Sense of Place J. Wilkes Wines Focus on ‘Appellation Expression’

By Gabe Saglie   |   February 18, 2021

When I launched my wine writing career in Santa Barbara some 20 years ago, Jeff Wilkes was one of the first personalities I came to know. His enthusiasm for the wines he shared with me was infectious. And his energy and sense of humor made him a fantastic wine sipping companion.

The J. Wilkes wine label stands out for its singular focus: “appellation expression”

Wilkes was a salesman for the iconic vineyards owned by Santa Barbara’s Miller family: Bien Nacido and Solomon Hills, both nestled in the Santa Maria Valley, and French Camp, located in the warmer highlands of Paso Robles. He was a passionate champion of these unique grape growing regions, and, even more, an ambassador for the world-class wines they produced. He launched his own eponymous label, J. Wilkes, in 2001, as a vehicle to spotlight the potential of the Central Coast’s wine growing appellations, and he’d go on to enjoy a successful career as a vintner until his untimely passing in 2010. 

In homage to Jeff Wilkes, the Miller family carried his label forward. It remains part of a varied portfolio of labels that also includes Ballard Lane, Barrel Burner, Smashberry, and the newly acquired Butternut. “Regardless of which of our wines they’re drinking,” director of winemaker Jonathan Nagy told me this week, “we want people to be impressed by the quality of the wine for the price they paid.”

But J. Wilkes stands out for its singular focus: Nagy calls it “appellation expression.”

Nagy is especially familiar with the Santa Maria Valley appellation, which became recognized by the feds as Santa Barbara County’s first AVA, American Viticultural Area, in 1983. After a stint with Robert Mondavi in Napa, he moved back home to Cambria Winery in Santa Maria in the late 1990s, and he’d go on to spend close to 20 years at neighboring Byron Winery. He joined Miller Family Wine Co. last year. 

Sandy soils are key to wine growing in the Santa Maria Valley, and so is the east-west valley created by the Santa Ynez Mountains that give vineyards here “a straight shot to the ocean,” says Nagy. “We have one of the longest growing seasons in the world. We get bud break in February and aren’t picking until October or November.”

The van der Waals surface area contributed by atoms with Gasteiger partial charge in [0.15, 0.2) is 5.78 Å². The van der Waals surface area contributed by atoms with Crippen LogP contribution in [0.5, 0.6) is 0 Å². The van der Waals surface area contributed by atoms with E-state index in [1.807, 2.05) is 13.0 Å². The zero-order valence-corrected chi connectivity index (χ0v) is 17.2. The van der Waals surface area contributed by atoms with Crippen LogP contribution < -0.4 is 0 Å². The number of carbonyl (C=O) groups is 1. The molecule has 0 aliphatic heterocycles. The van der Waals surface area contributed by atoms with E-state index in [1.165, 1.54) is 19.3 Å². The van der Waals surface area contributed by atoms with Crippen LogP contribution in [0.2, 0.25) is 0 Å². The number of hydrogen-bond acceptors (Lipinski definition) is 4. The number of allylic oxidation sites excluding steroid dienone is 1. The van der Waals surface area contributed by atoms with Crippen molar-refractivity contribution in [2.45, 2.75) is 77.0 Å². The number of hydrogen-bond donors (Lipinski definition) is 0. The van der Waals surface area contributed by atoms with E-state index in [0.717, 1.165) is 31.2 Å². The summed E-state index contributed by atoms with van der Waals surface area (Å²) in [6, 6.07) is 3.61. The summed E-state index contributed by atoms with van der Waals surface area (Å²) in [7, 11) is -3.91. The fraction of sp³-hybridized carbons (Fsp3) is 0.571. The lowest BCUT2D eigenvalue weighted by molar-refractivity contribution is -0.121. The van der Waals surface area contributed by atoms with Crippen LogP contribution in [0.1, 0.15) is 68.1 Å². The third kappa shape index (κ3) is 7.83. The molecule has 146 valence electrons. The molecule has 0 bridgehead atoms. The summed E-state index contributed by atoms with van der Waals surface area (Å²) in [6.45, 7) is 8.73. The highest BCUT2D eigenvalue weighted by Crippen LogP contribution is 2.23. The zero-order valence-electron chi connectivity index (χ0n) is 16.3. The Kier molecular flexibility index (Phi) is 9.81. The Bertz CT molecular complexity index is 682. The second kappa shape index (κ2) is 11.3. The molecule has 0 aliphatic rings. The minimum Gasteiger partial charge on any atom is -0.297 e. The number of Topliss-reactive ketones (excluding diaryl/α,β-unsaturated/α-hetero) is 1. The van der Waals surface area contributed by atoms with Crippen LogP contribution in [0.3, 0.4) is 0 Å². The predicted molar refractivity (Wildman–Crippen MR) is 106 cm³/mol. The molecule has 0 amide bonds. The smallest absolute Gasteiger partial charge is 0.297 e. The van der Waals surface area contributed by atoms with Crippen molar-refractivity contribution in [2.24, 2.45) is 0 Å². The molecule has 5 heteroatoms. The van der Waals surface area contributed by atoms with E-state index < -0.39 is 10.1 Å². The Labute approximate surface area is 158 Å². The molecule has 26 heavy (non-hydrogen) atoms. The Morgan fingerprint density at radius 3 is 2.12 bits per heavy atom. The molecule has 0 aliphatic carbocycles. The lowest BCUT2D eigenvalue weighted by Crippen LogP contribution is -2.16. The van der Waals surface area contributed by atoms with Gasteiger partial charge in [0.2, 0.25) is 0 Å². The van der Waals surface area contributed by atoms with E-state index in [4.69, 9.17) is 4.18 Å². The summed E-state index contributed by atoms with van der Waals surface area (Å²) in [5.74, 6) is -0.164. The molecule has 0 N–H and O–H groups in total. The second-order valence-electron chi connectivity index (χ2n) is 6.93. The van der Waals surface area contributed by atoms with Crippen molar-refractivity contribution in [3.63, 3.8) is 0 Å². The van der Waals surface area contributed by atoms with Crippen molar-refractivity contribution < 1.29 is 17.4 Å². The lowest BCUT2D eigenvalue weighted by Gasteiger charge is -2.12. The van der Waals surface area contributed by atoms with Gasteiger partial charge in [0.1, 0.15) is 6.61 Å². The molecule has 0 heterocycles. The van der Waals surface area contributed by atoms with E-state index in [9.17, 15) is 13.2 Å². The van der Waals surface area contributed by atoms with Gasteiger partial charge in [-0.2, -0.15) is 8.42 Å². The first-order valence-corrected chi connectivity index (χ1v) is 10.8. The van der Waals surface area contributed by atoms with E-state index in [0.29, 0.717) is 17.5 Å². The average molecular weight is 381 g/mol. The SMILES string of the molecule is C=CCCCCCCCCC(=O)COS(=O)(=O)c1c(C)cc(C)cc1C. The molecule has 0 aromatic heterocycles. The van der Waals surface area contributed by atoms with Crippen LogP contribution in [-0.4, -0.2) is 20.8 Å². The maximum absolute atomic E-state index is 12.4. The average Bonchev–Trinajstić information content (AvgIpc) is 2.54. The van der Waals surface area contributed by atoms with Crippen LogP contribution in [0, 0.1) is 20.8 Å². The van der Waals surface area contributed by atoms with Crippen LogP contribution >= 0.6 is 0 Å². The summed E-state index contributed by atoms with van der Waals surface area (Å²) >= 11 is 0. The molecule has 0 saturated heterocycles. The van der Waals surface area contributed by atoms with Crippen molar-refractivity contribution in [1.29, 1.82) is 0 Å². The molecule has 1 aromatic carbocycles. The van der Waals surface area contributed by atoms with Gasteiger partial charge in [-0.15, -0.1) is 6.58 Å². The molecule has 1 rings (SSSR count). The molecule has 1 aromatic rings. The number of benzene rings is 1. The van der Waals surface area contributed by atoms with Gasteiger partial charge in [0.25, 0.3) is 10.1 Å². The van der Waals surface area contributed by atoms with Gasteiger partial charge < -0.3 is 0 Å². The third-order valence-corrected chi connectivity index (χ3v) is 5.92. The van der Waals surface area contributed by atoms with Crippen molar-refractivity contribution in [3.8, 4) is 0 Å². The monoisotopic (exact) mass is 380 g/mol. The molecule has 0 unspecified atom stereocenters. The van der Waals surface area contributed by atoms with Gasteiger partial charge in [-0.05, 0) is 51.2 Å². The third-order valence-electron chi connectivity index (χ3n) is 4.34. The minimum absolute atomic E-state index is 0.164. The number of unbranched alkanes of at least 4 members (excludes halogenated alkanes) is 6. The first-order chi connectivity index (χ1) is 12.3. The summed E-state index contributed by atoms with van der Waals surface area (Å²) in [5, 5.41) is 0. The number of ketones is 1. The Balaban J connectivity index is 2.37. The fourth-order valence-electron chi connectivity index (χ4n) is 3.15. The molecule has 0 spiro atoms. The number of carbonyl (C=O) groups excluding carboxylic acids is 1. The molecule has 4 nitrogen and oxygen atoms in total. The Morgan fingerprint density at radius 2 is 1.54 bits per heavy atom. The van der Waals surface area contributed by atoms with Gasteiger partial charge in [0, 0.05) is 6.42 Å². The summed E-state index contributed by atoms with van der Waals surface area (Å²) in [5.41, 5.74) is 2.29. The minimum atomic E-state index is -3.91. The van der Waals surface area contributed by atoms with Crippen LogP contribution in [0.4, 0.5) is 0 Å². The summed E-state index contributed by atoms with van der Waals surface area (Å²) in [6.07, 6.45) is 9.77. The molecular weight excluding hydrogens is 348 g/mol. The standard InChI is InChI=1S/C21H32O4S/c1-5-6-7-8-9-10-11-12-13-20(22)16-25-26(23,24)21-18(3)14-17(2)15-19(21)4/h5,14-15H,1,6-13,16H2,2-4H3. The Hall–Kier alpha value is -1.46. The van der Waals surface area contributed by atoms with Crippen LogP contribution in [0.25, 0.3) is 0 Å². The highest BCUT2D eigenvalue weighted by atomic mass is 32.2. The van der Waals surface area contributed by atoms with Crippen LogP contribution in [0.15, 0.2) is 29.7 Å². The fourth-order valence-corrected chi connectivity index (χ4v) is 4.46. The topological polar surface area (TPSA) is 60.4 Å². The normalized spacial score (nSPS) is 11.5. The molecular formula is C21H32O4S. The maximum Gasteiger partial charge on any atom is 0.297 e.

In the 20-plus years that he’s been making wine here, “vine age and technology in the vineyard now allow us to maximize quality,” he adds, making the J. Wilkes chardonnay, pinot noir, and pinot blanc produced here “more expressive, more concentrated, and more complex.”

By comparison, the Paso Robles Highlands, set on the eastern side of the San Luis Obispo County wine country, “has nice elevation and a really good diurnal shift,” says Nagy. “It can get really hot during harvest days – 100 degrees or more – but then at nighttime there’s a 40- to 50-degrees shift, and that means that vines can really maintain acidity. Among the J. Wilkes wines grown here: zinfandel, cabernet sauvignon and petite sirah.

I taste my way through three J. Wilkes wines this week:

2018 J. Wilkes Pinot Blanc ($20): Refreshing and bright, this white wine from the Santa Maria Valley features green apple and pear notes and a luscious mouth feel. A perfect afternoon quaff and a tasty match for grilled shellfish, salads, and mild cheeses.

2018 J. Wilkes Viognier ($25): Grown in the Paso Robles Highlands District, the aromas on this lovely white wine are alluring: white flowers, nectarines, and apricots. Dense and fruit-driven, with honeysuckle overtones, the mild acidity and bone-dry finish makes it especially food friendly – think grilled chicken, lobster and any cheese-and-nuts platter you come up with.

2018 J. Wilkes Pinot Noir ($30): A classic Santa Maria Valley pinot, with earthy, peppery and black cherry notes. Just enough ripeness to make it elegant and just enough fruit character to make it delicious. Mushroom tarts, roasted duck, and any Brie or mild blue cheese will pair nicely here.

There’s great undercover value with these wines: while various third-party vineyards are sourced each year for the sake of achieving that “appellation expression,” fruit from those high-profile vineyards – Bien Nacido and Solomon Hills from Santa Maria and French Camp from Paso, which are regularly featured on labels two or three times the cost – are regular ingredients in the J. Wilkes wines.

The J. Wilkes tasting room in downtown Santa Barbara is back open. Various flights, wines by the glass, a chocolate-and-wine pairing option and a menu of paninis, salads, and cheese boards are available seven days a week from noon to 7pm inside the Hotel Californian at 35 State Street. Reservations are recommended and masks are required. You can also buy wine at jwilkes.com.

 

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